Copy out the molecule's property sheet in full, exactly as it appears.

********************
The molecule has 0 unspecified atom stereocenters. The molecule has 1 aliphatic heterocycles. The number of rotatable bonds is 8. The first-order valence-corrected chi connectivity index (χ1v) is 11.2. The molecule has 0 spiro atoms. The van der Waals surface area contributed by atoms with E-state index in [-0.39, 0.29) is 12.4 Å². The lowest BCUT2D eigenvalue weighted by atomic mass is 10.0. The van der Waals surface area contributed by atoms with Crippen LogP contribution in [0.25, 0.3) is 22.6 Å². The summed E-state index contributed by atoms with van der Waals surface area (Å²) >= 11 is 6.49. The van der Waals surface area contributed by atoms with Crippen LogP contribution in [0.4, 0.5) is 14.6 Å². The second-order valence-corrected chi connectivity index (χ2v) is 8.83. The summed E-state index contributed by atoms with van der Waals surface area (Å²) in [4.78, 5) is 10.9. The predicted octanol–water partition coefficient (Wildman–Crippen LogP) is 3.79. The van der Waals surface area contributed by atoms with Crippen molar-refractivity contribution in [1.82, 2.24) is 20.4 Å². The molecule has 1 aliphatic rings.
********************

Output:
The molecule has 0 unspecified atom stereocenters. The molecule has 1 aliphatic heterocycles. The number of rotatable bonds is 8. The first-order valence-corrected chi connectivity index (χ1v) is 11.2. The molecule has 0 spiro atoms. The van der Waals surface area contributed by atoms with E-state index in [-0.39, 0.29) is 12.4 Å². The lowest BCUT2D eigenvalue weighted by atomic mass is 10.0. The van der Waals surface area contributed by atoms with Crippen LogP contribution in [0.25, 0.3) is 22.6 Å². The summed E-state index contributed by atoms with van der Waals surface area (Å²) >= 11 is 6.49. The van der Waals surface area contributed by atoms with Crippen LogP contribution in [0.4, 0.5) is 14.6 Å². The second-order valence-corrected chi connectivity index (χ2v) is 8.83. The summed E-state index contributed by atoms with van der Waals surface area (Å²) in [4.78, 5) is 10.9. The predicted octanol–water partition coefficient (Wildman–Crippen LogP) is 3.79. The van der Waals surface area contributed by atoms with Crippen molar-refractivity contribution in [1.82, 2.24) is 20.4 Å². The molecule has 1 aliphatic rings.